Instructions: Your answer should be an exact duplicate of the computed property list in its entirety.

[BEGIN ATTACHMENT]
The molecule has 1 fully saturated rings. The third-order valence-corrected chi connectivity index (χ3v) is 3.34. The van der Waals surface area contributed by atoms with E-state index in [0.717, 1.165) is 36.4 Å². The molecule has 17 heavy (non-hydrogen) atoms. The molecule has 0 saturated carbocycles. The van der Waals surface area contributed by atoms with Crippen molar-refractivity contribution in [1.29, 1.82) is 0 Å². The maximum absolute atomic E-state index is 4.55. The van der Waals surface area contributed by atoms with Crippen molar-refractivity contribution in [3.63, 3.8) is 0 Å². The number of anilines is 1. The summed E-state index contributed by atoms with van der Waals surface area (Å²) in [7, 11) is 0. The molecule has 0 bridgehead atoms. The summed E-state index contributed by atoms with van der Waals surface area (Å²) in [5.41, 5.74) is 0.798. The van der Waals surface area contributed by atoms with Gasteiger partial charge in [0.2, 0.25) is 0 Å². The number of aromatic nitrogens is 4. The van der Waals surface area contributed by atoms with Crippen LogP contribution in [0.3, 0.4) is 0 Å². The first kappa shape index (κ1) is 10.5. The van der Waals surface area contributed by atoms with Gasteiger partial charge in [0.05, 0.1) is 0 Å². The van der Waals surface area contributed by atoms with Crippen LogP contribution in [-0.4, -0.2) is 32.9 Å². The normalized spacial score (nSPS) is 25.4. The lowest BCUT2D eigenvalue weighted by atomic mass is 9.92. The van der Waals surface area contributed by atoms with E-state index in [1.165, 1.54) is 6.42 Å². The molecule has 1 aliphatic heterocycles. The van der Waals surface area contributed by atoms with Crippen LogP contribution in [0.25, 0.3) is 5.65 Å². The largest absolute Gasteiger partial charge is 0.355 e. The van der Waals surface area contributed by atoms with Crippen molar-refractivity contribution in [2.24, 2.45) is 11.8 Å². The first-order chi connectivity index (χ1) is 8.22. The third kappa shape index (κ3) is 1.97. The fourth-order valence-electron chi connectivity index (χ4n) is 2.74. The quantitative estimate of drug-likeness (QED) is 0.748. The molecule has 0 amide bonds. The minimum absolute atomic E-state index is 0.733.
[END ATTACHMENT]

The molecule has 1 fully saturated rings. The third-order valence-corrected chi connectivity index (χ3v) is 3.34. The van der Waals surface area contributed by atoms with E-state index in [0.717, 1.165) is 36.4 Å². The molecule has 17 heavy (non-hydrogen) atoms. The molecule has 0 saturated carbocycles. The van der Waals surface area contributed by atoms with Crippen molar-refractivity contribution in [1.29, 1.82) is 0 Å². The maximum absolute atomic E-state index is 4.55. The van der Waals surface area contributed by atoms with Crippen molar-refractivity contribution in [3.63, 3.8) is 0 Å². The number of anilines is 1. The summed E-state index contributed by atoms with van der Waals surface area (Å²) in [7, 11) is 0. The molecule has 0 bridgehead atoms. The summed E-state index contributed by atoms with van der Waals surface area (Å²) in [5.41, 5.74) is 0.798. The van der Waals surface area contributed by atoms with Gasteiger partial charge in [0.2, 0.25) is 0 Å². The number of aromatic nitrogens is 4. The van der Waals surface area contributed by atoms with Crippen LogP contribution in [0.3, 0.4) is 0 Å². The first kappa shape index (κ1) is 10.5. The van der Waals surface area contributed by atoms with Gasteiger partial charge in [0.05, 0.1) is 0 Å². The van der Waals surface area contributed by atoms with Crippen LogP contribution in [-0.4, -0.2) is 32.9 Å². The normalized spacial score (nSPS) is 25.4. The lowest BCUT2D eigenvalue weighted by atomic mass is 9.92. The van der Waals surface area contributed by atoms with E-state index in [1.165, 1.54) is 6.42 Å². The molecule has 1 aliphatic heterocycles. The van der Waals surface area contributed by atoms with Crippen LogP contribution in [0.25, 0.3) is 5.65 Å². The largest absolute Gasteiger partial charge is 0.355 e. The van der Waals surface area contributed by atoms with Crippen molar-refractivity contribution in [2.24, 2.45) is 11.8 Å². The first-order chi connectivity index (χ1) is 8.22. The third kappa shape index (κ3) is 1.97. The fourth-order valence-electron chi connectivity index (χ4n) is 2.74. The quantitative estimate of drug-likeness (QED) is 0.748. The molecule has 0 amide bonds. The minimum absolute atomic E-state index is 0.733.